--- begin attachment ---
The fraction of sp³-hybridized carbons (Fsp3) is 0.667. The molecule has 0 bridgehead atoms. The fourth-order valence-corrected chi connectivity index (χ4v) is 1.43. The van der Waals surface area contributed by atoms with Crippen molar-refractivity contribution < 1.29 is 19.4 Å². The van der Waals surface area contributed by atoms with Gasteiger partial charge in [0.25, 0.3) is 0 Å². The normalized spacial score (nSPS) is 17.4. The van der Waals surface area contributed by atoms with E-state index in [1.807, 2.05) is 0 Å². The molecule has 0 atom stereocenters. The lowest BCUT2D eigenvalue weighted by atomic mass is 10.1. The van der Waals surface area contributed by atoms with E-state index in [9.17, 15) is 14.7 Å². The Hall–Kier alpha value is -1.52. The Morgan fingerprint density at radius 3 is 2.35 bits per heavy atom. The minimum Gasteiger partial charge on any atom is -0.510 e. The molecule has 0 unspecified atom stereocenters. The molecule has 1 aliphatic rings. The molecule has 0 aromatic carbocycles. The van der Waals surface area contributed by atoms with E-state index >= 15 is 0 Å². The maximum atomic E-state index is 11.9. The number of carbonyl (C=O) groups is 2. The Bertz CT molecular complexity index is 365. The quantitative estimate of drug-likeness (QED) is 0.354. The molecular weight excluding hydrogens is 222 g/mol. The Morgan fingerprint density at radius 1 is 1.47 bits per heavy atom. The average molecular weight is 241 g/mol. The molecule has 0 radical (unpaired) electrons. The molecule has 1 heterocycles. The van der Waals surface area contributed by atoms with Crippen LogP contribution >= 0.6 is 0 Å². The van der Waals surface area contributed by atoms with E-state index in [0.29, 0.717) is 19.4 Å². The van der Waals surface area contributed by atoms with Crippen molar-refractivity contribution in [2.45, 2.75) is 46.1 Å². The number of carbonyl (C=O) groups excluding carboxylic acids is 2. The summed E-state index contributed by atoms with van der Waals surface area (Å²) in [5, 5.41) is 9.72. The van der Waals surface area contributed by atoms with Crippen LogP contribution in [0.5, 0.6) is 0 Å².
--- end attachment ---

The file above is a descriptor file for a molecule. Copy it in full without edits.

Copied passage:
The fraction of sp³-hybridized carbons (Fsp3) is 0.667. The molecule has 0 bridgehead atoms. The fourth-order valence-corrected chi connectivity index (χ4v) is 1.43. The van der Waals surface area contributed by atoms with Crippen molar-refractivity contribution < 1.29 is 19.4 Å². The van der Waals surface area contributed by atoms with Gasteiger partial charge in [0.25, 0.3) is 0 Å². The normalized spacial score (nSPS) is 17.4. The van der Waals surface area contributed by atoms with E-state index in [1.807, 2.05) is 0 Å². The molecule has 0 atom stereocenters. The lowest BCUT2D eigenvalue weighted by atomic mass is 10.1. The van der Waals surface area contributed by atoms with E-state index in [9.17, 15) is 14.7 Å². The Hall–Kier alpha value is -1.52. The Morgan fingerprint density at radius 3 is 2.35 bits per heavy atom. The minimum Gasteiger partial charge on any atom is -0.510 e. The molecule has 0 unspecified atom stereocenters. The molecule has 1 aliphatic rings. The molecule has 0 aromatic carbocycles. The van der Waals surface area contributed by atoms with E-state index >= 15 is 0 Å². The maximum atomic E-state index is 11.9. The number of carbonyl (C=O) groups is 2. The Bertz CT molecular complexity index is 365. The quantitative estimate of drug-likeness (QED) is 0.354. The molecular weight excluding hydrogens is 222 g/mol. The Morgan fingerprint density at radius 1 is 1.47 bits per heavy atom. The average molecular weight is 241 g/mol. The molecule has 0 radical (unpaired) electrons. The molecule has 1 heterocycles. The van der Waals surface area contributed by atoms with Crippen LogP contribution >= 0.6 is 0 Å². The van der Waals surface area contributed by atoms with E-state index in [0.29, 0.717) is 19.4 Å². The van der Waals surface area contributed by atoms with Crippen molar-refractivity contribution in [2.45, 2.75) is 46.1 Å². The number of carbonyl (C=O) groups excluding carboxylic acids is 2. The summed E-state index contributed by atoms with van der Waals surface area (Å²) in [5, 5.41) is 9.72. The van der Waals surface area contributed by atoms with Crippen LogP contribution in [0.5, 0.6) is 0 Å².